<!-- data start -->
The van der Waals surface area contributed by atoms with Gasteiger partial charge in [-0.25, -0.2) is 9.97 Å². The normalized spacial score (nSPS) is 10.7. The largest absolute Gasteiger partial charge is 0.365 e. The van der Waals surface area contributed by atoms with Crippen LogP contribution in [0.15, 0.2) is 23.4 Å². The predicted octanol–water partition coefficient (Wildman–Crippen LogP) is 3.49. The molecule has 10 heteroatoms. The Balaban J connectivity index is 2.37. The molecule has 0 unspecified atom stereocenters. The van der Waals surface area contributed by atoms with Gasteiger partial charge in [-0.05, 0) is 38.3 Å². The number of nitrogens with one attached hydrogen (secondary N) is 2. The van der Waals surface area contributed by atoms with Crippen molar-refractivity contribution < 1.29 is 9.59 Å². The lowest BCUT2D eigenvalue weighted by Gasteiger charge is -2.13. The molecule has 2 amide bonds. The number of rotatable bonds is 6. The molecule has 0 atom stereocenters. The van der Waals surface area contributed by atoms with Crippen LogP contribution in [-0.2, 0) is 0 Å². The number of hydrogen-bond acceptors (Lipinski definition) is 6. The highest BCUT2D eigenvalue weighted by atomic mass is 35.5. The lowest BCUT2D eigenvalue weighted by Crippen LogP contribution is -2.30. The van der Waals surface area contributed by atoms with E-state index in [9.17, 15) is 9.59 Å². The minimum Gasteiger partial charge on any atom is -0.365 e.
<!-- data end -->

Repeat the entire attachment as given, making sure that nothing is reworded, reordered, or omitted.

The van der Waals surface area contributed by atoms with Gasteiger partial charge in [-0.25, -0.2) is 9.97 Å². The normalized spacial score (nSPS) is 10.7. The largest absolute Gasteiger partial charge is 0.365 e. The van der Waals surface area contributed by atoms with Crippen LogP contribution in [0.15, 0.2) is 23.4 Å². The predicted octanol–water partition coefficient (Wildman–Crippen LogP) is 3.49. The molecule has 10 heteroatoms. The Balaban J connectivity index is 2.37. The molecule has 0 unspecified atom stereocenters. The van der Waals surface area contributed by atoms with Gasteiger partial charge in [-0.05, 0) is 38.3 Å². The number of nitrogens with one attached hydrogen (secondary N) is 2. The van der Waals surface area contributed by atoms with Crippen molar-refractivity contribution < 1.29 is 9.59 Å². The lowest BCUT2D eigenvalue weighted by Gasteiger charge is -2.13. The molecule has 2 amide bonds. The number of rotatable bonds is 6. The molecule has 0 atom stereocenters. The van der Waals surface area contributed by atoms with Crippen LogP contribution in [-0.2, 0) is 0 Å². The number of hydrogen-bond acceptors (Lipinski definition) is 6. The highest BCUT2D eigenvalue weighted by atomic mass is 35.5. The lowest BCUT2D eigenvalue weighted by Crippen LogP contribution is -2.30. The van der Waals surface area contributed by atoms with E-state index in [9.17, 15) is 9.59 Å². The minimum Gasteiger partial charge on any atom is -0.365 e.